Achieve energy independence

“Under my presidency, we will accomplish a complete American energy independence. Complete. Complete."

Achieve energy independence

PolitiFact is tracking the promises of President Donald Trump. See them all at

Donald Trump’s energy strategy as president is stacked full of promises aimed at achieving one goal: energy independence.

All of the details of Trump’s promises are included in his “An America First Energy Plan,” which includes rolling back environmental regulations and increasing drilling on federal land.

“Under my presidency, we will accomplish a complete American energy independence. Complete. Complete,” Trump said in a speech in May 2016, during the Williston Basin Petroleum Conference in Bismarck, N.D.

He continued: "Imagine a world in which our foes and the oil cartels can no longer use energy as a weapon. Wouldn't that be nice?"

The United States is closer to independence than dependence, and getting closer every year, but, it’s still not independent. While there’s no strict definition for  “energy independence,” experts said Trump’s promise is possible under a loose definition.


Trump said energy independence will stop other countries from using oil as a political weapon.

Perhaps the most notable instance of this was in 1973 when Arab countries within the Organization of the Petroleum Exporting Countries (OPEC) placed an oil embargo on the United States and the Netherlands for providing support to Israel in the Yom Kippur War.


Trump has said he will tap into untouched shale, oil and natural gas reserves, reduce regulation and encourage the use of natural gas in order to become energy independent.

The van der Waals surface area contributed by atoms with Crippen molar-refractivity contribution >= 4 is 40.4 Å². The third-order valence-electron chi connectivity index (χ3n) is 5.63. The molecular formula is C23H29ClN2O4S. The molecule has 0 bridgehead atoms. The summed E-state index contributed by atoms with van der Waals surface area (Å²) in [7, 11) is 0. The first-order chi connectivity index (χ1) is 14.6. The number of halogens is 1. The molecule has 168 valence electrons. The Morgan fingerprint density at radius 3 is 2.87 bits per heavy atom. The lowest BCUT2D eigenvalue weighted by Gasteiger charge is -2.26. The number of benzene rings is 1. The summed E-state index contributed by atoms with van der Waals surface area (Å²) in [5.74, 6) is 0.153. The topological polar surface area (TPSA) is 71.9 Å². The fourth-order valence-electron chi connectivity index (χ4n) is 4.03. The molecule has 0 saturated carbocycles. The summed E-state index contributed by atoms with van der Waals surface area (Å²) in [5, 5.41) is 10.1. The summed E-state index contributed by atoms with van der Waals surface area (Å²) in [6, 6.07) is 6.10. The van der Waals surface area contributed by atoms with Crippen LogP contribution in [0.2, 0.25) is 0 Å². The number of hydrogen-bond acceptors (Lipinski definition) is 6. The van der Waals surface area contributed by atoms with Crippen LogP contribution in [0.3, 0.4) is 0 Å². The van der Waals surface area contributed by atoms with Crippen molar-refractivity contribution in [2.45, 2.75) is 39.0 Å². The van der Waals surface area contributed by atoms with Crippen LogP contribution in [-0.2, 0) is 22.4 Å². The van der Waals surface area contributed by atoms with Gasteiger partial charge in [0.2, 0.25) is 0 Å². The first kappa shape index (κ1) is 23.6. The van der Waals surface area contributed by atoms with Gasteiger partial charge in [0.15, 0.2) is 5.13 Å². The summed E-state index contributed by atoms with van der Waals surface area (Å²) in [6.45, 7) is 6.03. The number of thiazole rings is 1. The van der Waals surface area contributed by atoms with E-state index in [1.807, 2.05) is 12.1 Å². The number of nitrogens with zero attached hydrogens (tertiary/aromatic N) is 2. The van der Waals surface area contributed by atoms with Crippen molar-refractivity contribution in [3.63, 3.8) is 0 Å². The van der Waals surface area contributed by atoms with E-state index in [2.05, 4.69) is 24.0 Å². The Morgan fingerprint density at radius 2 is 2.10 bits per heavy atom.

Robert Godby, the director of the Center for Energy Economics and Public Policies at the University of Wyoming, said energy independence has multiple definitions.

Energy independence in its strongest form can mean the United States produces as much energy as it uses (we currently produce a little less than 90 percent of the total energy we use), but Godby said the definition is usually weakened to simply mean creating an environment where prices and supply are stable.

Although we don’t know for certain yet what a Trump Administration wants to achieve, it seems most likely Trump’s promise falls into the broadest category where the supply and price of energy is stable.

Under these definitions, Godby said Trump could attempt to achieve the goal of producing as much energy as we use by opening up production and reducing regulation. He could also do so if he encouraged the use of renewable energy within the industry, though his policy promises have been mostly silent on renewable policy.


One of the reasons the United States imports a portion of its energy is because of costs. When oil prices fall, U.S. energy companies reduce production. Even the lowest-cost U.S. oil producers are still more expensive than producers in the Middle East. It’s unclear if independence would be economically sensible given the volatility of the energy market.


Godby said that Trump’s route toward the goal of energy independence could have unintended consequences and such actions may affect other industries and other promises.

For instance, Trump has promised to work to save coal-miner jobs, but that goal might be harder if, by lifting regulations on the natural gas industry he causes natural gas production to increase.

“We can’t think about energy policy as separate from economic, environmental and trade policies. Trump’s administration is going to have to sort through the unintended consequences of pursuing any new energy policies,” Godby said.


Depending on whom you ask, the United States could produce the same amount of energy it consumes within the next five to 10 years, which would meet one definition of energy independence.

The U.S. Energy Information Administration projects that United States imports will come into balance with exports between 2019 and 2040, depending on the cost of oil and the availability of different gas resources.